Film poster
Directed byJavier Fuentes-León
Written byJavier Fuentes-León
Produced byJavier Fuentes-León
StarringCristian Mercado
Manolo Cardona
Tatiana Astengo
CinematographyMauricio Vidal
Edited byRoberto Benavides
Music bySelma Mutal
Release date
  • 23 September 2009 (2009-09-23)
Running time
100 minutes
Box office$501,256[1]

Undertow (Spanish: Contracorriente) is a 2009 romantic drama film directed, written and produced by Javier Fuentes-León in his directorial debut. Initial financing came from Germany and France with additional financing from Peru.[2] The film shot in Cabo Blanco, Peru, won the World Cinema Audience Award in the Dramatic category at the 2010 Sundance Film Festival in the U.S.A.[3] Other Audience Awards included Cartagena, Montreal, Miami, Chicago, Utrecht, Lima, and Galway, as well as Jury Awards in Madrid, San Francisco, Seattle, Toulouse, and Philadelphia. It received a nomination as Best Latin American Film at the 2011 Goya Awards in Spain.

The film was also selected as the Peruvian entry for the Best Foreign Language Film at the 83rd Academy Awards[4] but it did not make the final shortlist.[5]


Miguel (Cristian Mercado) is a young fisherman of Cabo Blanco, a small village in northern Peru with specific traditions regarding death. He is married to Mariela (Tatiana Astengo), who is pregnant with their first son, but he also has a secret affair with a male painter called Santiago (Manolo Cardona) who he meets for trysts at a deserted cave on the coast.

Santiago accidentally drowns at sea, and his ghost returns to ask Miguel to find his body, in order to bury it with their village's rituals. Miguel eventually finds Santiago's body in the water, but does not tell his ghost of the discovery. Meanwhile, the villagers discover nude paintings of Miguel at Santiago's house, fueling a rumour that they were having an affair. Mariela hears the rumours, confronts Miguel about them, and upon hearing him confess, she goes to her mother's house with their newborn child.

Miguel returns to look for Santiago's body, but he finds that the current has taken it away. Mariela eventually returns home, but then Santiago's body appears in the nets of a fishing boat. Miguel claims Santiago's body for a burial at sea as his lover wanted. He takes the shrouded body of Santiago to sea, but a second after the body is committed to the waves, the ghost of Santiago reappears for a last time, caressing Miguel, who returns home alone in the sundown.



Undertow had been gestating since 1996, when the director Javier Fuentes-León wrote the very first scene. Originally conceived as a supernatural revenge thriller about a fisherman having an affair with a prostitute, Javier decided to change it after coming out of the closet himself, in an attempt to explore more interesting themes and material.[6]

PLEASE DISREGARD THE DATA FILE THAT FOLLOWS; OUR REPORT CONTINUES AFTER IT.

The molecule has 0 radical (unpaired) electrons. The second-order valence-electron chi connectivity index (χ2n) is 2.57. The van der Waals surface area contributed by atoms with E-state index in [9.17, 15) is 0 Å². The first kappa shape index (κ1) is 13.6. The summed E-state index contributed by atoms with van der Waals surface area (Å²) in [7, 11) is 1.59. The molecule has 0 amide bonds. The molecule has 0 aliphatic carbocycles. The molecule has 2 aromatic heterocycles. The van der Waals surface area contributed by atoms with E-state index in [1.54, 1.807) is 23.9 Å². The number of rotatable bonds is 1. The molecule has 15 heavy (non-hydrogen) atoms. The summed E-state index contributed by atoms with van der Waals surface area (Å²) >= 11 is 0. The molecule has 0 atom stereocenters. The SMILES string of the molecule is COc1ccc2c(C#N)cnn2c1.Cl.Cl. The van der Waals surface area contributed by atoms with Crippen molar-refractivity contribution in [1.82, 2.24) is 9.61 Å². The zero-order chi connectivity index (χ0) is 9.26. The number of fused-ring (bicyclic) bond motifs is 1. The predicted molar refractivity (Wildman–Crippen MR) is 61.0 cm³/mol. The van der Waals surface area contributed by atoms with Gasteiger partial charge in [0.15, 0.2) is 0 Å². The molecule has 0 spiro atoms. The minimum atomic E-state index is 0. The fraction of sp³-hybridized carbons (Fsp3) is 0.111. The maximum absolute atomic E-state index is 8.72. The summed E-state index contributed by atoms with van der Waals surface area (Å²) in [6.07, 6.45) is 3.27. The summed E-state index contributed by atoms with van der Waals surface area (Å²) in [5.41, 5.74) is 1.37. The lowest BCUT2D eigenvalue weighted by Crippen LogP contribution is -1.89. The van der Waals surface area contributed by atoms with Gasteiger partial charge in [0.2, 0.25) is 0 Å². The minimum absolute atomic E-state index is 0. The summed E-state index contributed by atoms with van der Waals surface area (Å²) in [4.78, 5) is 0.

Critical reception

The film received positive reviews from critics. Review aggregator Rotten Tomatoes reports that 88% out of 32 critics gave the film a positive review, with a rating average of 7.3/10.[7] Manohla Dargis from The New York Times praised the director's ability to show powerful relationships between the characters, particularly focusing on the complexity of Miguel's feelings for Mariela, which she called "gratifying".[8] David Wiegang from the San Francisco Chronicle also gave the film a positive review, saying that the "film's accomplishments are many, but not the least is its ability to take a human story and frame it as a parable, without losing a bit of credibility or irresistible heart."[9]

Pam Grady from Boxoffice Magazine wrote “Sensual and romantic with a heavy dose of the supernatural and populated by indelible characters.”[10] Bob Mondello from NPR wrote “Undertow, for all its narrative tricks, has been given the rhythm and texture of real life, as well as emotional undercurrents that are haunting.” [10]

Awards and nominations

For Undertow[11]

See also


  1. ^ "Undertow (2010) (2010) - Box Office Mojo". www.boxofficemojo.com. Retrieved 15 April 2018.
  2. ^ Latin American News Dispatch: Interview with Javier Fuentes-León, Director of Contracorriente
  3. ^ "Sundance 2010: Winners Announced!". rottentomatoes.com. Retrieved 31 January 2011.
  4. ^ "Contracorriente (Undertow), writer, director Javier Fuentes-León". filmmakermagazine. 26 January 2010. Retrieved 6 October 2010.
  5. ^ "9 Foreign Language Films Continue to Oscar Race". oscars.org. Retrieved 19 January 2011.
  6. ^ Alexander Ryll. "Essential Gay Themed Films To Watch, Undertow". Gay Essential. Retrieved 2 February 2015.
  7. ^ Undertow. Rotten Tomatoes. Flixster. Retrieved 12 July 2012.
  8. ^ Undertow (2009) - Review. The New York Times. Retrieved 12 July 2012.
  9. ^ "Review: 'Undertow' frames human story as parable". 17 September 2010. Retrieved 15 April 2018.
  10. ^ a b Alexander Ryll. "Essential Gay Themed Films To Watch, Undertow". Gay Essential. Retrieved 3 February 2015.
  11. ^ "Undertow (aka Contracorriente)". filmindependent.org. Retrieved 13 July 2012.